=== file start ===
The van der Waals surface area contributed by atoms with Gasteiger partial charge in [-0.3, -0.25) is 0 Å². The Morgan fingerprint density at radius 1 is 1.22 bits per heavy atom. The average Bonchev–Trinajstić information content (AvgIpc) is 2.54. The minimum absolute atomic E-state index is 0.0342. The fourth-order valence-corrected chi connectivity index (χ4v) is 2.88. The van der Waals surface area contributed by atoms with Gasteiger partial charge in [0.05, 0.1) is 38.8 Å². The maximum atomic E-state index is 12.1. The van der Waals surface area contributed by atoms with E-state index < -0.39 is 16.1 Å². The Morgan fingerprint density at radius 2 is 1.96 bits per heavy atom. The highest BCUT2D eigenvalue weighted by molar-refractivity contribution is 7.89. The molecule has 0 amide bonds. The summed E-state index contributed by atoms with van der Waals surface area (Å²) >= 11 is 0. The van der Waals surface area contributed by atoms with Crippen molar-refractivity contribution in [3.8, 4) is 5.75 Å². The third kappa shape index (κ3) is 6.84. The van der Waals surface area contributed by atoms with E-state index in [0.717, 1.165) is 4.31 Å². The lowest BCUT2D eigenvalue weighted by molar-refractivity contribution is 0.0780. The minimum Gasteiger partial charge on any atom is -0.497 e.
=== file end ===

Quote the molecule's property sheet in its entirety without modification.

The van der Waals surface area contributed by atoms with Gasteiger partial charge in [-0.3, -0.25) is 0 Å². The Morgan fingerprint density at radius 1 is 1.22 bits per heavy atom. The average Bonchev–Trinajstić information content (AvgIpc) is 2.54. The minimum absolute atomic E-state index is 0.0342. The fourth-order valence-corrected chi connectivity index (χ4v) is 2.88. The van der Waals surface area contributed by atoms with Gasteiger partial charge in [0.05, 0.1) is 38.8 Å². The maximum atomic E-state index is 12.1. The van der Waals surface area contributed by atoms with E-state index < -0.39 is 16.1 Å². The Morgan fingerprint density at radius 2 is 1.96 bits per heavy atom. The highest BCUT2D eigenvalue weighted by molar-refractivity contribution is 7.89. The molecule has 0 amide bonds. The summed E-state index contributed by atoms with van der Waals surface area (Å²) >= 11 is 0. The van der Waals surface area contributed by atoms with Crippen molar-refractivity contribution in [3.8, 4) is 5.75 Å². The third kappa shape index (κ3) is 6.84. The van der Waals surface area contributed by atoms with E-state index in [0.717, 1.165) is 4.31 Å². The lowest BCUT2D eigenvalue weighted by molar-refractivity contribution is 0.0780. The minimum Gasteiger partial charge on any atom is -0.497 e.